By Cynthia Ayala ’17 / Emertainment Monthly Contributor
Disney has finally released the trailer for their upcoming live-action adaptation of their classic animated beauty, Beauty and the Beast. The film, set to release March 17, 2017, stars Emma Watson as Belle, Dan Stevens as the Beast, and Luke Evans as Gaston. Beauty and the Beast has spawned a following since its first awakening back in 1991, and since then there have been numerous retellings of the tale as old as time. Here is a list of the top five retellings of Beauty and the Beast to read before the film opens in ten months. That is more than enough time to read these and more.
Beastly by Alex Flinn has already been made into a movie. The cast had chemistry, and the story was solid. In a high school setting, it all worked. The novel though is very different from the film. The foundation is the same, but some of the characters were changed to fit the bill of the movie. This novel is very much like the original fairy tale; it’s just a modern take on the story. The obnoxious pretty boy turns into a beast and then the beauty, Lindy, is forced into his protection. It’s a good read.
What a twist on the story. This story follows Nyx, who was betrothed to the evil ruler of her kingdom, Ignifex, by the foolishness of her father. However, her plan is to go through with the wedding, to abandon her life, and kill the beast. Ignifex is a considered a monster by his actions, but maybe there is a cause to the madness as Nyx soon discovers as she begins to fall in love with the king. With her heart split in two, Nyx must learn what is more important to her, her kingdom or her king. Fate and love are fickle things.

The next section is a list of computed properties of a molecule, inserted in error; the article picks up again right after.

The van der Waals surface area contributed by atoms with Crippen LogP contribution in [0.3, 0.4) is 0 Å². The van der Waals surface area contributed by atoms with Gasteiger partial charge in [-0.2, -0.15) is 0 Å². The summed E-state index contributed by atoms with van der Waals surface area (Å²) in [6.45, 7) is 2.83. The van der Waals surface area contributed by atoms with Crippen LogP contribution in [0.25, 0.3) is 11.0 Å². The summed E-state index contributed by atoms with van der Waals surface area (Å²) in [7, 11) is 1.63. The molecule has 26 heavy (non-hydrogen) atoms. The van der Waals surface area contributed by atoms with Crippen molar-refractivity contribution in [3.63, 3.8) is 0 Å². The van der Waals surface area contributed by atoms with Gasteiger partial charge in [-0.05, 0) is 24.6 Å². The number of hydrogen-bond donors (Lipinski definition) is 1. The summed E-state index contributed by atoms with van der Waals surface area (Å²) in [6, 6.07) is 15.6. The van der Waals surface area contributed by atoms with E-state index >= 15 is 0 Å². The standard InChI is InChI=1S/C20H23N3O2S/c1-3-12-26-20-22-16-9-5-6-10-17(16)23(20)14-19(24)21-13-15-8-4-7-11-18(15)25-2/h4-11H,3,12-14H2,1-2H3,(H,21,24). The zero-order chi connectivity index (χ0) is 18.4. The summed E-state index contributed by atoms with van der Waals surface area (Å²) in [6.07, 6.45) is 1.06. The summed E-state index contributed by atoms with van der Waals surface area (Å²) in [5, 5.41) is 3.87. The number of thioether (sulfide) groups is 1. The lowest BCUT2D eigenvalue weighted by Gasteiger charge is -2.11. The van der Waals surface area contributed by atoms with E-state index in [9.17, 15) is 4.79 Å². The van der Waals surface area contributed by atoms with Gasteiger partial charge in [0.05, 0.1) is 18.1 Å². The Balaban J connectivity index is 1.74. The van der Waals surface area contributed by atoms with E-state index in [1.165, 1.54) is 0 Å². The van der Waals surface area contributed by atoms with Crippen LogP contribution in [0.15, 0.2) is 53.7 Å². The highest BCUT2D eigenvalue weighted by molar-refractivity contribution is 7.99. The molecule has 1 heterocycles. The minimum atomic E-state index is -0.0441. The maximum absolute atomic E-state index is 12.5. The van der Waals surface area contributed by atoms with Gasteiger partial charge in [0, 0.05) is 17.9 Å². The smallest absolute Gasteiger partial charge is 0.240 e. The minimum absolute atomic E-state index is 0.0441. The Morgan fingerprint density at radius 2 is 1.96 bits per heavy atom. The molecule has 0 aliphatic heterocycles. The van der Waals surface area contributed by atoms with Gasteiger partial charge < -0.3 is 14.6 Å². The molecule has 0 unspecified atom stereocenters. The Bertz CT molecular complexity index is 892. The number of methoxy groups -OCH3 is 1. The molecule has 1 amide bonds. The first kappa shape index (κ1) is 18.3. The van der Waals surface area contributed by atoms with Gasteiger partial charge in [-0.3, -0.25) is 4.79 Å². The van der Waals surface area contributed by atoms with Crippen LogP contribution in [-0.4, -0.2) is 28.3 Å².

In this novel, Maas is blending the story of Beauty and the Beast with faerie lore, which makes sense since it is a fairy that curses the Beast in the original. Of course, it is the devil in the case of the Grimm fairy tale version, but that is a different story entirely. Feyre is a young huntress who kills a wolf in the woods that belong to Beast, known as Tamlin in this novel. Now, trapped in his estate, Feyre’s hatred soon turns to passion and with a danger arising in the world of the Fae, Feyre must find a way to save the Beast she loves and his people.
Princess Isra is blind, and her only duty in life is to be sacrificed for her city’s vitality. While on the outside of her city lies Gem, a mutant who fights for his deformed people, called the Monstrous. When Gem becomes Isra’s prisoner, Isra soon comes to care for him, beginning to question everything she was brought up to believe. Together they will change their world, but at what cost?
This is the second novel in The Lunar Chronicles series that started off with Cinder. Looking at the cover, it looks like Little Red Riding Hood, and it is, but it’s much more than that. Meyer was able to weave together two fairy tales and allowed both of them to shine in this novel. No one can read this story and think that the relationship between Wolf and Scarlet isn’t a tale of Beauty and the Beast. By the end, the writing echoes that of Beauty and the Beast than it does Little Red Riding Hood, which isn’t a bad thing—it only highlights the evolution of the story and the relationship between the characters.
If you have a suggestion for another novel or an opinion on any of these, just leave a comment below. Happy reading!